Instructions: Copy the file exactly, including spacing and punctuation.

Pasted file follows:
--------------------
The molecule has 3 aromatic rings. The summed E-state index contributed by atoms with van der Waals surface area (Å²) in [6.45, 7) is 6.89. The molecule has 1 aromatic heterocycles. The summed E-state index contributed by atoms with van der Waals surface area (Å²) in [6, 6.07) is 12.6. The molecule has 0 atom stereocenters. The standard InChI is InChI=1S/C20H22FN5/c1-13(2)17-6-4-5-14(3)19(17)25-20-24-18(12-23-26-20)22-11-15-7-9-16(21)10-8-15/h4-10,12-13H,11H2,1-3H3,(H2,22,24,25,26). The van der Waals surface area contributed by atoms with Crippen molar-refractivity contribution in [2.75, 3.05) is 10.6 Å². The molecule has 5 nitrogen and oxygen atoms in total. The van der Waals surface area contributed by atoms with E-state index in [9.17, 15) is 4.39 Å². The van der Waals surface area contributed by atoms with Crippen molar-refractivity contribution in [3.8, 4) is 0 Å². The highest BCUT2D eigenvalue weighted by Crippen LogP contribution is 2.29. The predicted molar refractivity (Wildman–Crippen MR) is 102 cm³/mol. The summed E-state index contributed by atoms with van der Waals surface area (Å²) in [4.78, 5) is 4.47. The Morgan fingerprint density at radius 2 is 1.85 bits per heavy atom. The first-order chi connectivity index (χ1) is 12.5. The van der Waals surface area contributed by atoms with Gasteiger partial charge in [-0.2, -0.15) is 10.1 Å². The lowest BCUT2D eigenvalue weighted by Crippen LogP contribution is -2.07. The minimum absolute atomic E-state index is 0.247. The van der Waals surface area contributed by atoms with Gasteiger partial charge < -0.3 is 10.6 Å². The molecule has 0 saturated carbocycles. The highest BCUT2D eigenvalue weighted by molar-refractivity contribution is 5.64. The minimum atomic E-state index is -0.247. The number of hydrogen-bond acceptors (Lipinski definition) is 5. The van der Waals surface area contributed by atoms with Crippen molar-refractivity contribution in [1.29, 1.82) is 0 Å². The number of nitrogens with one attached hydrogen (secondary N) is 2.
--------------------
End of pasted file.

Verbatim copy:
The molecule has 3 aromatic rings. The summed E-state index contributed by atoms with van der Waals surface area (Å²) in [6.45, 7) is 6.89. The molecule has 1 aromatic heterocycles. The summed E-state index contributed by atoms with van der Waals surface area (Å²) in [6, 6.07) is 12.6. The molecule has 0 atom stereocenters. The standard InChI is InChI=1S/C20H22FN5/c1-13(2)17-6-4-5-14(3)19(17)25-20-24-18(12-23-26-20)22-11-15-7-9-16(21)10-8-15/h4-10,12-13H,11H2,1-3H3,(H2,22,24,25,26). The van der Waals surface area contributed by atoms with Crippen molar-refractivity contribution in [2.75, 3.05) is 10.6 Å². The molecule has 5 nitrogen and oxygen atoms in total. The van der Waals surface area contributed by atoms with E-state index in [9.17, 15) is 4.39 Å². The van der Waals surface area contributed by atoms with Crippen molar-refractivity contribution in [3.8, 4) is 0 Å². The highest BCUT2D eigenvalue weighted by Crippen LogP contribution is 2.29. The predicted molar refractivity (Wildman–Crippen MR) is 102 cm³/mol. The summed E-state index contributed by atoms with van der Waals surface area (Å²) in [4.78, 5) is 4.47. The Morgan fingerprint density at radius 2 is 1.85 bits per heavy atom. The first-order chi connectivity index (χ1) is 12.5. The van der Waals surface area contributed by atoms with Gasteiger partial charge in [-0.2, -0.15) is 10.1 Å². The lowest BCUT2D eigenvalue weighted by Crippen LogP contribution is -2.07. The minimum absolute atomic E-state index is 0.247. The van der Waals surface area contributed by atoms with Gasteiger partial charge < -0.3 is 10.6 Å². The molecule has 0 saturated carbocycles. The highest BCUT2D eigenvalue weighted by molar-refractivity contribution is 5.64. The minimum atomic E-state index is -0.247. The number of hydrogen-bond acceptors (Lipinski definition) is 5. The van der Waals surface area contributed by atoms with Crippen molar-refractivity contribution in [1.29, 1.82) is 0 Å². The number of nitrogens with one attached hydrogen (secondary N) is 2.